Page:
3 V551 Aur, an oea Binary with g-mode Pulsations? 673 Fig. 1 Phased B- and V -band light curves of V551 Aur along with the theoretical light curves. Table 2 Times of Light Minima of V551 Aur and the Residuals Computed from the Linear Ephemeris HJD( ) Epoch (O C) (d) THE ECLIPSING BINARY SYSTEM A total of seven eclipses were recorded using our observations of V551 Aur. By using the K-W method (Kwee & van Woerden 1956), the epochs of these light minima were determined as given in Table 2. By using the least square fitting method, a linear ephemeris was determined as Min.I(HJD) = (10) (3) E. (1) With the derived ephemeris, we computed the phases of all the measurements and formed the phased B- and V -band light curves as shown in Figure 1. The general features of the light curves are typical of EA-type systems. The depths of the primary and secondary eclipses were measured to be m and m in B and m and m in V, respectively. The δ Scuti-like oscillations,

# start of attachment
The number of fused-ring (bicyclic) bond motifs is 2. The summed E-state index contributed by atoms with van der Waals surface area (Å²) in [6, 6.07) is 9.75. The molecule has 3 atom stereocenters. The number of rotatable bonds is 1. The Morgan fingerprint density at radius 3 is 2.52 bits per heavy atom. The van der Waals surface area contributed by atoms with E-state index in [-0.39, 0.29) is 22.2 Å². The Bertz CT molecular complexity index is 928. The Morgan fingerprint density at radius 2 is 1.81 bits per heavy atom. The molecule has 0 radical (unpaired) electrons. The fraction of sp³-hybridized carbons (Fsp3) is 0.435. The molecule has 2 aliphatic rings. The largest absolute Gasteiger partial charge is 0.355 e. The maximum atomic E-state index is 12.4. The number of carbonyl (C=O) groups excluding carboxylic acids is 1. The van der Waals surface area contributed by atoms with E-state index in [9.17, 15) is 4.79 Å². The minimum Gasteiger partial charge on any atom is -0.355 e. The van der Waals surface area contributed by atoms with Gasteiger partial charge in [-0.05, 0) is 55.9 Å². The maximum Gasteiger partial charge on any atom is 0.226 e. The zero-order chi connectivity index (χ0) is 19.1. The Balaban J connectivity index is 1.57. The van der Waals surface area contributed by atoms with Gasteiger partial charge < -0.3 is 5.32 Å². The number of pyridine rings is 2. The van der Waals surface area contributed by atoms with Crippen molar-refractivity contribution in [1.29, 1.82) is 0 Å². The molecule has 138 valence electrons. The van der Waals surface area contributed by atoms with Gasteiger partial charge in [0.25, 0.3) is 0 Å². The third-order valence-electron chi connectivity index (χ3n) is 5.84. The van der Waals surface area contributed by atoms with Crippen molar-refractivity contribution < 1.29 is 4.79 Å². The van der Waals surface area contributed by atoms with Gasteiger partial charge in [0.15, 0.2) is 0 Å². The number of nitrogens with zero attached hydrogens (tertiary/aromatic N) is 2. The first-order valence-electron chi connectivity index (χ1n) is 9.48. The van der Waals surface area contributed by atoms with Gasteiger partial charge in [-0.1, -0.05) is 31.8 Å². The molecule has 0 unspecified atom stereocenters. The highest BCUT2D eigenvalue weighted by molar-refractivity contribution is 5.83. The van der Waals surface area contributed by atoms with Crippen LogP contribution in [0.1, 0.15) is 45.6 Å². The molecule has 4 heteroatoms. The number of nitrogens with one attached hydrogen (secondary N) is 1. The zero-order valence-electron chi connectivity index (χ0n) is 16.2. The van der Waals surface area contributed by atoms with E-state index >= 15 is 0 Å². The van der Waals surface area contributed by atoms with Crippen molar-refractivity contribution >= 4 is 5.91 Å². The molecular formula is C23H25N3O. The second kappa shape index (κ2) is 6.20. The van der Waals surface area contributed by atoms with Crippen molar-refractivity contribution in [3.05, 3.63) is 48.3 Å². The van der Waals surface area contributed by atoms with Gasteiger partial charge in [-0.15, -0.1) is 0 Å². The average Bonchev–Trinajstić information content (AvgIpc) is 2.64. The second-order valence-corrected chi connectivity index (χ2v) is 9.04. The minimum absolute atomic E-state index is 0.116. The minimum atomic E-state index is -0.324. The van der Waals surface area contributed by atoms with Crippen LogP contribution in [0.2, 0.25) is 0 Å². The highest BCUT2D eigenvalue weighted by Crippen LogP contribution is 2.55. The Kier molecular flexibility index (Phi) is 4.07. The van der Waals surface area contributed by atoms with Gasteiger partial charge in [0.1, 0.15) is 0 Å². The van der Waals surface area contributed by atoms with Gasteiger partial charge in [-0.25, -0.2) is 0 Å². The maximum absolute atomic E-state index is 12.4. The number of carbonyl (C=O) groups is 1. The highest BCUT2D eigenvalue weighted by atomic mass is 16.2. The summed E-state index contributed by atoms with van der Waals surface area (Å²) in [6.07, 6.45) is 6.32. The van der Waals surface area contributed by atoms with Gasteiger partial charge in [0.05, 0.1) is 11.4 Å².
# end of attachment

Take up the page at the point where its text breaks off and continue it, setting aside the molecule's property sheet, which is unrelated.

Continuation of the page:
4 674 N. Liu et al. Table 3 Photometric Solutions for V551 Aur Parameter Best-fit value Formal error T 1 (K) 7000 assumed T 2 (K) 6085 ±34 q = m 2 /m ±0.006 i ( ) ±0.12 Ω ±0.056 Ω ±0.047 L 1 /(L 1 + L 2 )(V ) ±0.002 L 1 /(L 1 + L 2 )(B) ±0.002 r 1,pole ±0.003 r 1,point ±0.003 r 1,side ±0.003 r 1,back ±0.003 r 2,pole ±0.002 r 2,point ±0.002 r 2,side ±0.002 r 2,back ±0.002 with amplitudes of about 0.05 m outside the eclipses, can be clearly seen. Inspecting the light curves carefully, one can see that the secondary eclipse seems to be saturated by the oscillations more than the primary eclipse, which implies that the oscillations could very probably be from the primary component. The mean magnitude at maximum light is measured to be about V = and B = 15.10, corresponding to a color index of B V = 0.83(±0.04). As an early F-type star according to Gáspár et al. (2003), the absolute color index of V551 Aur could be in the range from 0.3 to 0.4, thus the reddening of the star could be deduced to be about 0.48±0.05. This value is larger than the reddening of NGC 2126 (E(B V ) = 0.2) determined from isochrone fitting (Gáspár et al. 2003). It indicates that V551 Aur might not be a member of the open cluster, but rather a background field star. This is in accordance with the conclusion of Gáspár et al. (2003) based on proper motion analysis. The eclipsing light curves were then analyzed by using the 2003 version of the Wilson-Devinney (W-D hereafter) code with the Kurucz atmospheres (Wilson 1979, 1990; Wilson & Devinney 1971; Kallrath et al. 1998). All the measurements were included in the computation of the photometric solution. In computing the photometric solution, the temperature of the primary star was set at 7000 K, as estimated according to its spectral type. The gravity darkening exponents were set to be g 1 = g 2 = 0.32 for both components according to Lucy (1967), and the bolometric albedos were taken as A 1 = A 2 = 0.5 following Ruciński (1969). The initial bolometric (X 1, X 2, Y 1, Y 2 ) and monochromatic (x 1, y 1, x 2, y 2 ) limb-darkening coefficients of the components were taken from van Hamme (1993). Since there is no radial-velocity solution available for V551 Aur, the mass ratio q = M 2 /M 1 of the system is unknown. To search for an approximate mass ratio, we devised a set of test solutions at the outset. The test solutions were computed at a series of assumed mass ratios ranging from 0.1 to 1.0 with an interval of 0.1. At each assumed mass ratio, the DC program, which is part of the W-D code, started from mode 2 (detached configuration). After several iterations, a converged solution was reached. The results show that the most probable solution would be around q = We then ran the DC code again at this mass ratio and let the mass ratio be freely adjustable along with the other adjustable parameters. The final best-fitting solution was derived at q = as given in Table 3. Based on this, the synthesis to the observed B and V light curves is shown in Figure 1, wherein the observations are denoted by the plus signs and the computed light curves are represented by solid lines.